Building Trust Through Transparency: Financial Affidavits in Illinois Collaborative Divorce


Regardless of the causes, each divorce takes a significant emotional toll on everyone involved. Spouses, children, and other family members go through turbulent times during the divorce procedure. Children are especially vulnerable. Stress, anxiety, and the fear of the unknown affect their emotional well-being detrimentally. The experience can leave everyone with a bitter taste in their mouths for years.

Unfortunately, divorces do not end with emotional challenges. Equally burdensome is dealing with financial issues such as marital property division, child support, and alimony. Things get even more complicated in high-net-worth divorces.

Therefore, financial transparency proves critical in resolving complex issues revolving around money. This article will offer insights into the Illinois financial affidavits, explaining their purpose and vital elements. Next, we will discuss the importance of these statements in litigation while exploring their role in collaborative divorce. Read on to learn more!

Illinois Financial Affidavits in a Nutshell

Divorce inevitably revolves around financial issues. Dividing marital property and determining the amount of spousal and child support are essential aspects of the process. Aiming to achieve complete financial transparency, the Illinois Supreme Court approved the Financial Affidavit form, requiring spouses to disclose accurate financial information.

The Affidavit – a formal statement – consists of four categories of information (in order of importance):

  1. General Information

This part of the Financial Affidavit (sections 1 through 5) contains questions about identity and contact information (for spouses and other household members), date of birth for both spouses and date of marriage. In addition to providing general information about the petitioner and respondent for financial disclosure purposes, these sections help the court complete other documents during the divorce.

  1. Assets and Debts

Providing the court with accurate information regarding the spouses’ assets and debts is vital, even in uncontested divorces. Despite the parties agreeing on all terms, the court must ensure that the settlement is not unreasonable. That means that the agreement must reflect the genuine consensus and represent an approximately equal transaction between the parties – no side can gain a disproportional advantage over the other. Sections 14 through 16 deal with debts and assets. Each party must provide details about the creditor and describe the nature of the debt and its amount, including monthly payments. In the assets section, the parties must offer information about cash and cash equivalents (with the name of the bank, account type, and balance), certificates of deposit, prepaid debit cards, investment accounts and securities, brokerage accounts, real estate, motor vehicles, business interests, life insurance policies, retirement benefits, valuable collections, and other personal property valued over $500.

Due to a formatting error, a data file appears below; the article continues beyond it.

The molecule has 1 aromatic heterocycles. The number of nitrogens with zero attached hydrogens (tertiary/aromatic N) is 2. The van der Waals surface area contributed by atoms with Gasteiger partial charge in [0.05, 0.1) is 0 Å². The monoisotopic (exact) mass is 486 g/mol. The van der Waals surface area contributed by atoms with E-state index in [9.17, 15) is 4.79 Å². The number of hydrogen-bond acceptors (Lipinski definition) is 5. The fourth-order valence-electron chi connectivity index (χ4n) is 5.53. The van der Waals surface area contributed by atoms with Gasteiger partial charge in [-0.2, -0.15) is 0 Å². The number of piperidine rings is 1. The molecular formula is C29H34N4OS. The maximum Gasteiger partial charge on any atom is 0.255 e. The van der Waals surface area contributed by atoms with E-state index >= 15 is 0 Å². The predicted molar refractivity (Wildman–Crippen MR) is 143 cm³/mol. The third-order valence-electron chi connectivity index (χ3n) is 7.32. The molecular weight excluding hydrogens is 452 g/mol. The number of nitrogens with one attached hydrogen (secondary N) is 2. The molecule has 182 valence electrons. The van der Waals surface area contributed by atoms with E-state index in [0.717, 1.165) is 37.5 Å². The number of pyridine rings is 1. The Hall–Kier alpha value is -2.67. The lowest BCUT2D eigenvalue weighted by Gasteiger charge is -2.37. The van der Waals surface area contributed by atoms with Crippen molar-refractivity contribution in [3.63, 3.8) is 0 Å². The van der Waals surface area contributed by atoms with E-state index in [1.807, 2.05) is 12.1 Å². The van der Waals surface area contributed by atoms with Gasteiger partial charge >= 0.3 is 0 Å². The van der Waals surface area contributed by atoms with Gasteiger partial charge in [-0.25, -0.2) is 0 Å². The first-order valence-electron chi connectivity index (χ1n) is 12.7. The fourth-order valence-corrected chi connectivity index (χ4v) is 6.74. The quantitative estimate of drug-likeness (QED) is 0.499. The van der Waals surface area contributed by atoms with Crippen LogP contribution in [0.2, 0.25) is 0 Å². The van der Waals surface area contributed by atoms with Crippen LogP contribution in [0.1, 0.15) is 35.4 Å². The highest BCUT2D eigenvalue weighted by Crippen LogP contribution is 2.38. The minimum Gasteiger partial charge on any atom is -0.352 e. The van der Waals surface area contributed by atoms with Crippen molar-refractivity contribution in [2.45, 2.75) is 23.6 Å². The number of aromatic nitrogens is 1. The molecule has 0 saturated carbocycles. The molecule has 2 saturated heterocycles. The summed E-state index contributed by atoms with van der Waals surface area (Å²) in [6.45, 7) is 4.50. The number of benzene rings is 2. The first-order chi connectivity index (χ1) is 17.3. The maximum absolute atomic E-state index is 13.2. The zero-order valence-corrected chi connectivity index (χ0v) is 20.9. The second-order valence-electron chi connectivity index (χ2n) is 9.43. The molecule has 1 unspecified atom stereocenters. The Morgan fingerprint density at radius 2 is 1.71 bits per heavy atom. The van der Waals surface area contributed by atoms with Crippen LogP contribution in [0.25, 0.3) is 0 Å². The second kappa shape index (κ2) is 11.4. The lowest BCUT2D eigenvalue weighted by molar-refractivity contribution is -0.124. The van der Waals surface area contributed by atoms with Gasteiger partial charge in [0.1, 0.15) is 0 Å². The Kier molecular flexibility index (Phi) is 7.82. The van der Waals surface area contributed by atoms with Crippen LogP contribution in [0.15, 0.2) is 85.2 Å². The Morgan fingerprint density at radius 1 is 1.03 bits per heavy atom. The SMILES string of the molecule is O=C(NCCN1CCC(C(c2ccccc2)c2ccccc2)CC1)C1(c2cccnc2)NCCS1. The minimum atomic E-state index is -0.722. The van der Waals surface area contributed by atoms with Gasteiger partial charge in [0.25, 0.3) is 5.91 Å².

1. Income

The income part of the Illinois Financial Affidavit (sections 6 through 9) deals with questions regarding employment (employer name and address, number of paychecks per year, and gross income), self-employment or other business income, gross income from all sources (for example, overtime, commissions, tips, pension, dividend income, social security disability, military allowances, rental, royalty, and investment income, gifts, etc.). Clear insights into parties’ income allow the court to decide on maintenance and child support.

  1. Expenses

Sections 12 and 13 of the Affidavit contain questions about expenses. That includes monthly living expenses (household expenses, mortgage, rent, gas, telephone, electricity, internet, cable or satellite TV, garbage removal, water, laundry, pet care, groceries, household supplies, etc.), transportation expenses (car payments, gasoline, parking, etc.), personal expenses (medical care, clothing, entertainment, newspapers and magazines vacations, gym membership, etc.), and health insurance. The expenses sections are the most controversial because parties are often unclear about whether to include the family’s past expenses (before separation) or choose a future-focused approach (estimating their expenses after divorce). The right family attorney can help you make the right decision and avoid perjury due to misstating the expense information.

Financial Affidavits in Litigation: A Tool or a Weapon?

Financial Affidavits in Litigation: A Tool or a Weapon?

Financial affidavits are legal instruments enabling full disclosure of the parties’ assets, income, debts, and expenses. Financial sworn statements in Illinois are an irreplaceable tool for achieving financial transparency. However, because the court imposes severe sanctions against the party who fails to disclose financial information (or misstate it), financial affidavits can sometimes represent a powerful weapon against the non-complying party.

According to the Illinois Marriage and Dissolution of Marriage Act (IMDMA), the party requesting child support or maintenance must provide a Financial Affidavit disclosing their financial situation. In addition to a child or spousal support, each party can submit a request for a Financial Affidavit during the discovery procedure, coercing the other side to provide detailed financial information. The court can also request the parties to provide complete financial affidavits.